Making Sense of MOOCs: Musings in a Maze of Myth ... - Sir John Daniel

Aug 8, 2012 - MOOCs (Massive Open Online Courses) are the educational ... Analysis of the latter has to be based on a large volume of press articles and ...
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Making Sense of MOOCs: Musings in a Maze of Myth, Paradox and Possibility Sir John Daniel Fellow – Korea National Open University Education Master – DeTao Masters Academy, China

Explanatory Note During my time as a Fellow at the Korea National Open University (KNOU) in September 2012 media and web coverage of Massive Open Online Courses (MOOCs) was intense. Since one of the requirements of the fellowship was a research paper, exploring the phenomenon of MOOCs seemed an appropriate topic. This essay had to be submitted to KNOU on 25 September 2012 but the MOOCs story is still evolving rapidly. I shall continue to follow it. ‘What is new is not true, and what is true is not new’. Hans Eysenck on Freudianism

Abstract MOOCs (Massive Open Online Courses) are the educational buzzword of 2012. Media frenzy surrounds them and commercial interests have moved in. Sober analysis is overwhelmed by apocalyptic predictions that ignore the history of earlier educational technology fads. The paper describes the short history of MOOCs and sets them in the wider context of the evolution of educational technology and open/distance learning. While the hype about MOOCs presaging a revolution in higher education has focussed on their scale, the real revolution is that universities with scarcity at the heart of their business models are embracing openness. We explore the paradoxes that permeate the MOOCs movement and explode some myths enlisted in its support. The competition inherent in the gadarene rush to offer MOOCs will create a sea change by obliging participating institutions to revisit their missions and focus on teaching quality and students as never before. It could also create a welcome deflationary trend in the costs of higher education.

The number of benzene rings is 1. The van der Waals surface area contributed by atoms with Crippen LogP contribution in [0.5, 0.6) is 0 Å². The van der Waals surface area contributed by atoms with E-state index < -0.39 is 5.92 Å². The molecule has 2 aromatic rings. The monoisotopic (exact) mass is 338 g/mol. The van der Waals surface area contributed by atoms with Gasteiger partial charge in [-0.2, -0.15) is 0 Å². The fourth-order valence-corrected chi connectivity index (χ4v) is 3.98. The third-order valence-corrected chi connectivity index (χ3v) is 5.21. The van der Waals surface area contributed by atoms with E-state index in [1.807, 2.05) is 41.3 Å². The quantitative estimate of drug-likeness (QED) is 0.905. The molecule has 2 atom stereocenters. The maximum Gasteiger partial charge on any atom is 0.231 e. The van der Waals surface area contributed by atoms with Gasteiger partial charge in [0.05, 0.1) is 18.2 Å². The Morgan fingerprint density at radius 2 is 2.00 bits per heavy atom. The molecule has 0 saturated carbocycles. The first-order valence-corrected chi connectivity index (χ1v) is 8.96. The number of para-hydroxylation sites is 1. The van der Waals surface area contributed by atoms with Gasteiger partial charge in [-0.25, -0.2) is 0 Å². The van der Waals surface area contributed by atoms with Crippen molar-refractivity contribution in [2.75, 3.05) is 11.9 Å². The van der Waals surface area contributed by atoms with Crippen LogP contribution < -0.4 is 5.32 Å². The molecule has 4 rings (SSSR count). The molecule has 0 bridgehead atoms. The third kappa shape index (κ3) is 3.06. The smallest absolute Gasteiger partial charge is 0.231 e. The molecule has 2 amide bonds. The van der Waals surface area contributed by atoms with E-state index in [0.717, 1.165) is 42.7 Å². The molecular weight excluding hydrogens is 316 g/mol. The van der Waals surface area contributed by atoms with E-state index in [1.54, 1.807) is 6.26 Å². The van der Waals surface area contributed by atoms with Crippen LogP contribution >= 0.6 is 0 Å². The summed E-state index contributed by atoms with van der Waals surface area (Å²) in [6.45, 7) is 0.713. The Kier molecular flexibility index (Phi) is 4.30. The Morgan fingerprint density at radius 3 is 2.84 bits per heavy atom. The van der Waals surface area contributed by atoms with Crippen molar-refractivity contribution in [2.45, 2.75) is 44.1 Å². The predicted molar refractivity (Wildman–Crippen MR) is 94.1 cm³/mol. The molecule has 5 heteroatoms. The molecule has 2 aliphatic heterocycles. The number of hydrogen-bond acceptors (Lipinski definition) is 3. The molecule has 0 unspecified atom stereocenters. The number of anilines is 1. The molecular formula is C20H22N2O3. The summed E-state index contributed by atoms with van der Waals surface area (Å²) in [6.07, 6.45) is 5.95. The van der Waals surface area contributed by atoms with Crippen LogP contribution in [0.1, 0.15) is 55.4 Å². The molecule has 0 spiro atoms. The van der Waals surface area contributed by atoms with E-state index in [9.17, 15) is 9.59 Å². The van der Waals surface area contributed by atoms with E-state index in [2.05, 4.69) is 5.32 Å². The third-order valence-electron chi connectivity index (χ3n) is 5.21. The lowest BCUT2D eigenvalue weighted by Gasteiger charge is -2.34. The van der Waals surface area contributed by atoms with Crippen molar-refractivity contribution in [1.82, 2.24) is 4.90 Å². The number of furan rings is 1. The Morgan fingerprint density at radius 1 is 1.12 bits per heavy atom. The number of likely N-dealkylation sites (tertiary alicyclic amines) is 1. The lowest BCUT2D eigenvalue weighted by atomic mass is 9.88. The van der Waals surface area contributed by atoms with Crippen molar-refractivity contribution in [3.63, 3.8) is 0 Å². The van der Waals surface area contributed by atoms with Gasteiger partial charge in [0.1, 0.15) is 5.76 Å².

Introduction MOOCs (Massive Open Online Courses) are the educational buzzword of 2012. New trends in higher education are poorly reported in the international press until elite institutions in the United States adopt them, so there has been frenzied reporting on MOOCs in 2012. We begin by tracing the five-year development of MOOCs before taking a longer historical perspective on the introduction of new educational technologies. MOOCs have already bifurcated into two types of course, which are known as cMOOCs and xMOOCs. They are so distinct in pedagogy that it is confusing to designate them by the same term (Hill, 2012). Here we focus particularly on the more recent xMOOCs that dominated the news in 2012 and we note the diverging approaches already apparent within this group (Armstrong, 2012). After reviewing completion rates in early xMOOC courses we look at the business model in play and point up some of its ambiguities. Although xMOOCs dominate the news, we also look at smaller-scale eLearning partnerships involving more modest institutions that are at least making money and getting students to degrees. We end the descriptive section with a short commentary on MOOCs platforms. In the final part of the paper we bring together, under the headings of quality and completion rates, certification, pedagogy and purpose, some of the myths about xMOOCs and the paradoxes that must be resolved. Finally we look at the hopeful possibilities that xMOOCs will open up as the current contradictions are addressed. Methodological note Studying MOOCs is a challenge for four reasons. The first course carrying the name MOOC was offered in 2008, so this is new phenomenon. Second, the pedagogical style of the early courses, which we shall call cMOOCs, was based on a philosophy of connectivism and networking. This is quite distinct from the xMOOCs now being developed by elite US institutions that follow a more behaviourist approach. Third, the few academic studies of MOOCs are about the earlier offerings because there has been no time for systematic research on the crop of 2012 xMOOCs. Analysis of the latter has to be based on a large volume of press articles and blogs. Fourth, commentary on MOOCs includes thinly disguised promotional material by commercial interests (e.